The weekends usually mean a time to catch up on sleep and relax before the next week ahead. For nearly 1,500 cadets, staff and faculty at the U.S. Military Academy, the weekend for them meant an opportunity to participate in the grueling Norwegian Foot March over the course of several days on April 3, 11 and 25.
The Norwegian Foot March, also known as Marsjmerket, is an armed forces skill badge earned after completing an 18.6-mile foot march while carrying a 25-pound rucksack in under 4.5 hours. The march was first held during World War I in 1915 to test the strength and endurance of the Norwegian military while exposing them to conditions they could expect in combat. To this day, the foot march remains a test of endurance and allows U.S. Soldiers an opportunity to earn a foreign badge.
Class of 2021 Cadet Nicholas Tavassoli, 1st Regiment training noncommissioned officer, saw this event as a great opportunity for his regiment after his roommate alerted him to the waived requirement due to the pandemic.
“Because of COVID, the Norwegians were waiving the requirement to have a Norwegian officiator present to get the badge,” Tavassoli said. “I thought this would be a cool thing to do for the regiment and have about 200 people within the Reg interested because I know how to plan something like this.”
After sending out an initial email to see if there was interest in participating in this event, to Tavassoli’s surprise, over 2,000 people from across the West Point community signed up.
“People from Keller, USMA Band, the USMA Preparatory School and Military Police contacted me,” Tavassoli said. “We only had until August until this requirement is no longer waived so this is our only shot … I wanted to put it on for as many people as possible.”
Tavassoli and his executive officer, Class of 2023 Cadet Tamar Dewilde, began planning the event in January. Since the event was no longer just a regiment-level event but now grew into an official West Point event, Tavassoli and Dewilde had the immense task ahead to execute the foot march properly while mitigating risks to avoid possible COVID-19 exposure.
“In order to mitigate risks, we had each person wear a physical training belt on their person and on their ruck so they would be visible (at night),” Dewilde said. “We also had each iteration spaced out with only 10 cadets stepping off every minute so there was spacing for COVID. We also had combat lifesaver qualified cadets in one of three Humvees that were roaming the event in case there were any medical issues.”
Although there was a high level of interest, Tavassoli and Dewilde had to figure out how to conduct the event while ensuring everyone received the opportunity safely. They also had to get several approvals through the Brigade Tactical Department since cadets would be missing TAPS.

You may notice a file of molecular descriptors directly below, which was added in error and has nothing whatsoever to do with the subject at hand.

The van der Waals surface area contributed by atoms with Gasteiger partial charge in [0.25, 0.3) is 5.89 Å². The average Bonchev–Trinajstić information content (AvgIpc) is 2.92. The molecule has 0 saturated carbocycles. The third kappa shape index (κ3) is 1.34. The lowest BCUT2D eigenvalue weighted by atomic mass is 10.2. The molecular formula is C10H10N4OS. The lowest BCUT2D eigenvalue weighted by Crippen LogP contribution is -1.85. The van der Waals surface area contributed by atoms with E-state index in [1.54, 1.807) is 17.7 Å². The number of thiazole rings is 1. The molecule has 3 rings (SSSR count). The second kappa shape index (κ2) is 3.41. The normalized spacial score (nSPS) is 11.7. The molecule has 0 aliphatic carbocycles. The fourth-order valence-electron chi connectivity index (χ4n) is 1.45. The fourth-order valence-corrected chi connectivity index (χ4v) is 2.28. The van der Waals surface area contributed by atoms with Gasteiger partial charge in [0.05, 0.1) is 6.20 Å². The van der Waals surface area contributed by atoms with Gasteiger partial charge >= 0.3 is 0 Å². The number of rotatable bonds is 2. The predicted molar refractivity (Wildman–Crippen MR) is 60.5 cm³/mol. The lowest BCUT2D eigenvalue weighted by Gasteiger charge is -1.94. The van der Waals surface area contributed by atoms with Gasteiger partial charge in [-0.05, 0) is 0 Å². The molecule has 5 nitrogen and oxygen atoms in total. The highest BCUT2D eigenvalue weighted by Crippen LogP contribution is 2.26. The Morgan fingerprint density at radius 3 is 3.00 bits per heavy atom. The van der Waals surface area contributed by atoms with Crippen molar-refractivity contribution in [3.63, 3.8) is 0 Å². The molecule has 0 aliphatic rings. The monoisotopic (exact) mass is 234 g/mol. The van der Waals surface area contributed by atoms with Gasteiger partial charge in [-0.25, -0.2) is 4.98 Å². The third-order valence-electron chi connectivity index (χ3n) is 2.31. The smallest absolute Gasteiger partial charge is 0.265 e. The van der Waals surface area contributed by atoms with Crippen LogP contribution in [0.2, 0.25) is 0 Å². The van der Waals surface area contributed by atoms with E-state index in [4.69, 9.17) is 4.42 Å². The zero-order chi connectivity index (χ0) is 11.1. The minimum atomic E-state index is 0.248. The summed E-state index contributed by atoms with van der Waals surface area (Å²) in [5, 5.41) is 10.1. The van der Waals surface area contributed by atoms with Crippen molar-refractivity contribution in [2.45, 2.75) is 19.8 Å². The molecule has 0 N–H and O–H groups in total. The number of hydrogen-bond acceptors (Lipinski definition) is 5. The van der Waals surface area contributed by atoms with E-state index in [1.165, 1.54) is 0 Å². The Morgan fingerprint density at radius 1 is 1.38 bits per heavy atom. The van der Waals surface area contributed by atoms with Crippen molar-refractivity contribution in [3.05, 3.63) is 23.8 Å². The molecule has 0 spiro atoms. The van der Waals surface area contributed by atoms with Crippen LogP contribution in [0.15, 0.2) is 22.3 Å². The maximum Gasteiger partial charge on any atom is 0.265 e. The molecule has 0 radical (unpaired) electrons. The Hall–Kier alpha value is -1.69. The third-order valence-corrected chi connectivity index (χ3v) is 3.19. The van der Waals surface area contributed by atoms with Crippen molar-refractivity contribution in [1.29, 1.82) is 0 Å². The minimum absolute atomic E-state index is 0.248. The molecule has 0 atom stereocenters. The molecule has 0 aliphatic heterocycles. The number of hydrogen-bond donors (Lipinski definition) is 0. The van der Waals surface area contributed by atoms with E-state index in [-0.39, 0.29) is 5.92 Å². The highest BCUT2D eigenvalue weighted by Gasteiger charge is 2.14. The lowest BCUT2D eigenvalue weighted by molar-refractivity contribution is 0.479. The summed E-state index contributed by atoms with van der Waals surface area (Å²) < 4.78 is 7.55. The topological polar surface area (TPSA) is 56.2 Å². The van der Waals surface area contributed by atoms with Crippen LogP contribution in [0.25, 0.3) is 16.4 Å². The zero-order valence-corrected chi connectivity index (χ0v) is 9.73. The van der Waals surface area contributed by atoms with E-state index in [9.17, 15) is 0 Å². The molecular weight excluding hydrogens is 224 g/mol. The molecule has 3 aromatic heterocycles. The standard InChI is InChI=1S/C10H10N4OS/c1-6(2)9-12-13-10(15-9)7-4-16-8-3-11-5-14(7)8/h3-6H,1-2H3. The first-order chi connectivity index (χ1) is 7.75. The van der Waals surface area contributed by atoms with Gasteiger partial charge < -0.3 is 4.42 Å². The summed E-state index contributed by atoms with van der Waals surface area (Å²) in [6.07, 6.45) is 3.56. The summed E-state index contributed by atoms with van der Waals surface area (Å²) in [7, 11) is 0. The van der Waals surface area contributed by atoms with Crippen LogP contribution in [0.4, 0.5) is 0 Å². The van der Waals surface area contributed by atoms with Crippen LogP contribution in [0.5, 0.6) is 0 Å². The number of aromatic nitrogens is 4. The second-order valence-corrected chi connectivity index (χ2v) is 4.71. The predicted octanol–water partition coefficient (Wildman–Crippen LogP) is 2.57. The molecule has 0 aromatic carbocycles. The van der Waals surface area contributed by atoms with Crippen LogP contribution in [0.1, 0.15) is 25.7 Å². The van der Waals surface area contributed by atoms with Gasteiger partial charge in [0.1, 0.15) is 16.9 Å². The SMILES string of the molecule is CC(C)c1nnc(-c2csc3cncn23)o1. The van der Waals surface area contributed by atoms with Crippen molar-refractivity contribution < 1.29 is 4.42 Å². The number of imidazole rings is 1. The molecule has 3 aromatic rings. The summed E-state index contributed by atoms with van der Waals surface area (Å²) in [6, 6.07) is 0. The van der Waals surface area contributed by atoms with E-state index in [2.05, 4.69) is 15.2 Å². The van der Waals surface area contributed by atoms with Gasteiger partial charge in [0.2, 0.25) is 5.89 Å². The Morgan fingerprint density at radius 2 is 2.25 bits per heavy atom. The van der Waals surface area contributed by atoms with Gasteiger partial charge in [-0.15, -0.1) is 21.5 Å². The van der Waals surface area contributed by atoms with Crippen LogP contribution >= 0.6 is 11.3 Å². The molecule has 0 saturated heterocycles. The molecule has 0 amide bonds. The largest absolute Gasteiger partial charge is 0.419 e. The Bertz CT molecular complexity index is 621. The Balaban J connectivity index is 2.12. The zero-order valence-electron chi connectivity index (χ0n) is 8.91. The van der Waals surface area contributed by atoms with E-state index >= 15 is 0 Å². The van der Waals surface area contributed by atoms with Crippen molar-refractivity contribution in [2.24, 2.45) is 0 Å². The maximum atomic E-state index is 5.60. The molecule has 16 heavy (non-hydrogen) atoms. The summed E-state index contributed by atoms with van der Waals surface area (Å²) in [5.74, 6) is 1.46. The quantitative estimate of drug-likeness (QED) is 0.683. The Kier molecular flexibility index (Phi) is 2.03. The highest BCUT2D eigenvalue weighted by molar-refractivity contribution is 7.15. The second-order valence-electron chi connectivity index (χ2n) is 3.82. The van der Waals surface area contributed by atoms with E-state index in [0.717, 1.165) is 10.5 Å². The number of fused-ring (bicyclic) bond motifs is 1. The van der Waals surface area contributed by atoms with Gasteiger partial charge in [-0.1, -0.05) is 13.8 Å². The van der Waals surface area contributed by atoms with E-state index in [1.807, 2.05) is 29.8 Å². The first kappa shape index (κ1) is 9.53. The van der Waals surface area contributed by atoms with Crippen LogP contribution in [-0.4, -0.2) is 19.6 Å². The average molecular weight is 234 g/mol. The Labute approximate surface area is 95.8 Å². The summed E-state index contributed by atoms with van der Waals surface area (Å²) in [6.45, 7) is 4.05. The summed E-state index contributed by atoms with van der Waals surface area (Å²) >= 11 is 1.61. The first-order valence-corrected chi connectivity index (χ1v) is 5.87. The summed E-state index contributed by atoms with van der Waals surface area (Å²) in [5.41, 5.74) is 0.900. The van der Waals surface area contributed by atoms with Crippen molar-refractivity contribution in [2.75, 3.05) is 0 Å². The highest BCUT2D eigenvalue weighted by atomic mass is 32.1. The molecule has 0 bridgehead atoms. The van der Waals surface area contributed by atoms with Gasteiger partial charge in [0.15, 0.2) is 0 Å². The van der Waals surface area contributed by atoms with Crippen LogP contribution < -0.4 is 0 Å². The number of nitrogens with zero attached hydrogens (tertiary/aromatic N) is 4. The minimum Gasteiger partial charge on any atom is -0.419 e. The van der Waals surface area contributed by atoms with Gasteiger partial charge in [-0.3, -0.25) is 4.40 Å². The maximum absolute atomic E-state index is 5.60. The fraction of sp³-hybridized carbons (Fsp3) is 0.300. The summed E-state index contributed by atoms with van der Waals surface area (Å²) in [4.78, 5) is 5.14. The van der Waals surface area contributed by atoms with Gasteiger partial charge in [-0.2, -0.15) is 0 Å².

“I asked how many people I can realistically get through (to mitigate) COVID and (the Brigade Tactical Department) told me 500,” Tavassoli said. “I said that’s not enough, so I said I am going to do it on these three weekends and open it up to everyone around post.”
Tavassoli was able to get about 1,500 staff, faculty and cadets through the course by splitting up the competition throughout three weekends in April to implement COVID mitigation measures. Over 1,200 participants qualified to earn the badge with a pass rate of 86%.
“In the big Army, its only a 70% pass rate so we were 16% higher than the Army,” Tavassoli said. “The cool thing is the Norwegians loved this so much because this is the biggest Norwegian Foot March they’ve ever done. It’s on par with Operation Toy Drop at Fort Bragg, which is currently the largest foreign badge producing event in the Army.”
The route, which also had to be validated and approved through the Norwegian Embassy, took place around the West Point installation. Participants started at The Plain and rucked six miles around post hitting points such as Buffalo Soldier Field, Michie Stadium and Washington Road for a total of three times.
“Basically the whole post is six miles and they had to do that three times in four-and-a-half hours for males and four hours and 50 minutes for females,” Tavassoli said.
Several staff and faculty also joined in on the march to test their mettle and encourage cadets along the way. Col. Scott Virgil, director of the Simon Center for the Professional Military Ethic at West Point, chose to participate in the foot march to support his teammates and the cadets.